When you feel that a significant knowledge foundation has been laid, you can begin to watch for the signs and make the move to more logic, or dialectic, learning. Some things that you should consider is when your child begins to make connections, desires understanding, and has you prove why you know what you do. When you are being challenged, outside of disrespect and misbehavior, the time has come to adapt the learning to the child. You can declare that your child is officially in the logic stage. Typically, the time to begin transitioning is around the fifth and sixth grade.
Logic stage, or dialectic stage, learning involves much more than fact delivery. This is the time for understanding, questioning, and reasoning. This is the stage when learning the facts is not enough. This is the time for the mind to mature.
You will wake up one morning and be shocked. I remember the first time thinking to myself, “Holy crap my child can think!” Keep in mind that every mother will adore and dote over their child, believing that none other could be more perfect. I had none of these illusions. I was absolutely shocked that one of my children was able to communicate and argue with me. Making this transition the second time, I was a little less shocked. My second child to enter the logic stage was not the arguer. She was the connector. I remember her connecting events a few months ago to reason out why a particular war was inevitable. Albeit, the facts and conclusion were somewhat remedial, but the idea that she could connect individual events to conclude that the conflict was inevitable was amazing to me nonetheless. Sometimes it is a subtle event or conversation that will announce the change in their thinking. Sometimes, as with my first, it is a loud shout! I have haunting memories of some of those arguments. She was … expressive?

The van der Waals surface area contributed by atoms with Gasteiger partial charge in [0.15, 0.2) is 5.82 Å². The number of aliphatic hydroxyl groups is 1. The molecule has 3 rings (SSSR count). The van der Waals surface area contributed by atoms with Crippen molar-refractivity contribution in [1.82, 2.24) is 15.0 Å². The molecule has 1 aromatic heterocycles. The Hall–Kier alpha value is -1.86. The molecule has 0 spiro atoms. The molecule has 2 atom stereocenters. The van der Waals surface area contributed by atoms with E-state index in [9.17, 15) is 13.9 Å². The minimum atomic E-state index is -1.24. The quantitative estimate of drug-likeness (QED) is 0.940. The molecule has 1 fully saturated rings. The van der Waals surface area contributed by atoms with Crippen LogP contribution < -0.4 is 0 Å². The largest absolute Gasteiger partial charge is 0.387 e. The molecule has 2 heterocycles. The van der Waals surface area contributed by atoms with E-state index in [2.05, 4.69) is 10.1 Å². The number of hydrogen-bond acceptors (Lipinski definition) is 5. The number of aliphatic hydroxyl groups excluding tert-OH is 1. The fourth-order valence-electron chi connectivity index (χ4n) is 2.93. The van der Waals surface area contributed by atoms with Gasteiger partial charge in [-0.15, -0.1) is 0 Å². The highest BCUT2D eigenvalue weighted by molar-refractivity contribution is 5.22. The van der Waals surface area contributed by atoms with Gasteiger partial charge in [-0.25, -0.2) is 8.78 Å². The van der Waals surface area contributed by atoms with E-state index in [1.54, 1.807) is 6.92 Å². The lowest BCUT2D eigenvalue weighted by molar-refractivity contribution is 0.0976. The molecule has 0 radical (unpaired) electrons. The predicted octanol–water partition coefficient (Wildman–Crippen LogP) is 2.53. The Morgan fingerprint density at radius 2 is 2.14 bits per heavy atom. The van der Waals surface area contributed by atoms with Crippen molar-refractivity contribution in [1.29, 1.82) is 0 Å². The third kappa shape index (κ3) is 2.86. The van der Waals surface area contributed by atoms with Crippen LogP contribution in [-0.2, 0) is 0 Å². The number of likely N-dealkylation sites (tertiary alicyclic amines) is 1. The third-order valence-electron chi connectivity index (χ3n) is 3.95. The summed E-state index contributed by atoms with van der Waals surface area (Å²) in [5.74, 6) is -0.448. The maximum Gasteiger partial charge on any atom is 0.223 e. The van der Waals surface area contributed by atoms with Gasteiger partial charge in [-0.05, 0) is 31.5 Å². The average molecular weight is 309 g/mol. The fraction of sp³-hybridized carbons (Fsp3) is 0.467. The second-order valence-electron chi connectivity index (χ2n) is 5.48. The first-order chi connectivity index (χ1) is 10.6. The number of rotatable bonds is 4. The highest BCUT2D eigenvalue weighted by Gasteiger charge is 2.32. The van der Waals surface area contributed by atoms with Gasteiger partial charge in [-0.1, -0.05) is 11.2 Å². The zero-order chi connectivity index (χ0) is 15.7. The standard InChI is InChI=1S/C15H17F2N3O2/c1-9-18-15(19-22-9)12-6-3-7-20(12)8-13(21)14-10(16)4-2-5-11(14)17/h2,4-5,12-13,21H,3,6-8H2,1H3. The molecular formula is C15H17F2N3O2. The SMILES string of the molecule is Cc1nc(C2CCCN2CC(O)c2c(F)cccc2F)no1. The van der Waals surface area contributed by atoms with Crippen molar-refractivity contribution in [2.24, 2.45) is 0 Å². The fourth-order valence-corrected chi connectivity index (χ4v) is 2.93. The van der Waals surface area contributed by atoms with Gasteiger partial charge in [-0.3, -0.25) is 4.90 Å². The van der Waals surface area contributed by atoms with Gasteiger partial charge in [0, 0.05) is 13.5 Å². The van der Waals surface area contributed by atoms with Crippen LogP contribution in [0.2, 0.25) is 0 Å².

We have reached understanding maturation. The time has come to investigate, test, theorize, evaluate, analyze, and critique. This is an excellent time to start to challenge their thinking too. They will begin to form opinions, make connections, and discover relationships. Now is the time to teach them to infer, determine cause and effect, and distinguish fact from opinion.
Your child needs tools. During this stage it is very important to begin a formal/informal logic program. Visit www.criticalthinking.com … Challenge your child.
Lastly, do not forget to teach your child how to ask questions and how to find understanding.
Critical Thinking I and II